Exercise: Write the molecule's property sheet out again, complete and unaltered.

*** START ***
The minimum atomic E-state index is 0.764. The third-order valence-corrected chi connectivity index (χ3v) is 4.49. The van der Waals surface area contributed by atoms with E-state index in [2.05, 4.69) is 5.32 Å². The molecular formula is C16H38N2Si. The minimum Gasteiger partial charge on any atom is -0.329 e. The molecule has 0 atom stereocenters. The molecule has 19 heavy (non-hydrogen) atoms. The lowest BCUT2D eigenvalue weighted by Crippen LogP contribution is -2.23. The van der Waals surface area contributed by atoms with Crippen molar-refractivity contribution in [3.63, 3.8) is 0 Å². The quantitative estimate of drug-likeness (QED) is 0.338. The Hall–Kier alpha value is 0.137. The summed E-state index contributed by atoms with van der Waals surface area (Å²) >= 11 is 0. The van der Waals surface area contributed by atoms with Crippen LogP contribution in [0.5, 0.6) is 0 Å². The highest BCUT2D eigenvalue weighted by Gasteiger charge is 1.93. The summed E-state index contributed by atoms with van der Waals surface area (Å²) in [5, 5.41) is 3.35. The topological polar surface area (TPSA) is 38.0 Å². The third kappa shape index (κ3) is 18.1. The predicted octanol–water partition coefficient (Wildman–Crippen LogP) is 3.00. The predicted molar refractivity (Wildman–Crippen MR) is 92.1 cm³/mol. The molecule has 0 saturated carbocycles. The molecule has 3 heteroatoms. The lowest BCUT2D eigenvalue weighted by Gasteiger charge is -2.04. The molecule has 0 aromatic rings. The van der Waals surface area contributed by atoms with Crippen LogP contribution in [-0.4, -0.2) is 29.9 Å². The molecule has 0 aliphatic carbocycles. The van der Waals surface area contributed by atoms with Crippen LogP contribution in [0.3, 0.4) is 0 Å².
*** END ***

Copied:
The minimum atomic E-state index is 0.764. The third-order valence-corrected chi connectivity index (χ3v) is 4.49. The van der Waals surface area contributed by atoms with E-state index in [2.05, 4.69) is 5.32 Å². The molecular formula is C16H38N2Si. The minimum Gasteiger partial charge on any atom is -0.329 e. The molecule has 0 atom stereocenters. The molecule has 19 heavy (non-hydrogen) atoms. The lowest BCUT2D eigenvalue weighted by Crippen LogP contribution is -2.23. The van der Waals surface area contributed by atoms with Crippen molar-refractivity contribution in [3.63, 3.8) is 0 Å². The quantitative estimate of drug-likeness (QED) is 0.338. The Hall–Kier alpha value is 0.137. The summed E-state index contributed by atoms with van der Waals surface area (Å²) >= 11 is 0. The van der Waals surface area contributed by atoms with Crippen LogP contribution in [0.5, 0.6) is 0 Å². The highest BCUT2D eigenvalue weighted by Gasteiger charge is 1.93. The summed E-state index contributed by atoms with van der Waals surface area (Å²) in [5, 5.41) is 3.35. The topological polar surface area (TPSA) is 38.0 Å². The third kappa shape index (κ3) is 18.1. The predicted octanol–water partition coefficient (Wildman–Crippen LogP) is 3.00. The predicted molar refractivity (Wildman–Crippen MR) is 92.1 cm³/mol. The molecule has 0 saturated carbocycles. The molecule has 3 heteroatoms. The lowest BCUT2D eigenvalue weighted by Gasteiger charge is -2.04. The molecule has 0 aromatic rings. The van der Waals surface area contributed by atoms with Crippen LogP contribution in [-0.4, -0.2) is 29.9 Å². The molecule has 0 aliphatic carbocycles. The van der Waals surface area contributed by atoms with Crippen LogP contribution in [0.3, 0.4) is 0 Å².